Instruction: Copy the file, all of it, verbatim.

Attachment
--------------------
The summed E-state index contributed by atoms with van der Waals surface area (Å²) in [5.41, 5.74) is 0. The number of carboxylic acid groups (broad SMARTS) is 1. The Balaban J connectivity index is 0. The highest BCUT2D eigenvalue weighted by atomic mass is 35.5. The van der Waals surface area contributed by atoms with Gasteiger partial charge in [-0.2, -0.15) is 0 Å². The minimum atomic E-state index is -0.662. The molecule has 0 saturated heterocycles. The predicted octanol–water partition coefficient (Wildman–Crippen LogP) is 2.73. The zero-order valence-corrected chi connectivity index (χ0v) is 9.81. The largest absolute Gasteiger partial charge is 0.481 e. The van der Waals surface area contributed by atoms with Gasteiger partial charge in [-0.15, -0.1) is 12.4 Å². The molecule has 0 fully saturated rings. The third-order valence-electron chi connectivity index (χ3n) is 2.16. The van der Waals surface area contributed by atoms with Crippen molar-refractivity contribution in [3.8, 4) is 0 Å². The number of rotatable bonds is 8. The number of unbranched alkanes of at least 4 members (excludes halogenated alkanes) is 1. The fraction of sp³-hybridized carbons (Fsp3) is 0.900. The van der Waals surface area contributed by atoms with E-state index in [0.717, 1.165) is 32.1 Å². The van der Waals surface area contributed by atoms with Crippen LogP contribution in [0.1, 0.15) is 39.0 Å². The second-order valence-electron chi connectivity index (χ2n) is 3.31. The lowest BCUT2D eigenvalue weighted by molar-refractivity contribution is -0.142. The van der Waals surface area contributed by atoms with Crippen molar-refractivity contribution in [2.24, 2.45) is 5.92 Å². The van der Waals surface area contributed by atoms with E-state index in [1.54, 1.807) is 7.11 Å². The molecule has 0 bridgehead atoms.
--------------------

The summed E-state index contributed by atoms with van der Waals surface area (Å²) in [5.41, 5.74) is 0. The number of carboxylic acid groups (broad SMARTS) is 1. The Balaban J connectivity index is 0. The highest BCUT2D eigenvalue weighted by atomic mass is 35.5. The van der Waals surface area contributed by atoms with Gasteiger partial charge in [-0.2, -0.15) is 0 Å². The minimum atomic E-state index is -0.662. The molecule has 0 saturated heterocycles. The predicted octanol–water partition coefficient (Wildman–Crippen LogP) is 2.73. The zero-order valence-corrected chi connectivity index (χ0v) is 9.81. The largest absolute Gasteiger partial charge is 0.481 e. The van der Waals surface area contributed by atoms with Gasteiger partial charge in [-0.15, -0.1) is 12.4 Å². The molecule has 0 fully saturated rings. The third-order valence-electron chi connectivity index (χ3n) is 2.16. The van der Waals surface area contributed by atoms with Crippen molar-refractivity contribution in [3.8, 4) is 0 Å². The number of rotatable bonds is 8. The number of unbranched alkanes of at least 4 members (excludes halogenated alkanes) is 1. The fraction of sp³-hybridized carbons (Fsp3) is 0.900. The van der Waals surface area contributed by atoms with E-state index in [0.717, 1.165) is 32.1 Å². The van der Waals surface area contributed by atoms with Crippen LogP contribution in [0.1, 0.15) is 39.0 Å². The second-order valence-electron chi connectivity index (χ2n) is 3.31. The lowest BCUT2D eigenvalue weighted by molar-refractivity contribution is -0.142. The van der Waals surface area contributed by atoms with Crippen molar-refractivity contribution in [2.24, 2.45) is 5.92 Å². The van der Waals surface area contributed by atoms with E-state index in [1.54, 1.807) is 7.11 Å². The molecule has 0 bridgehead atoms.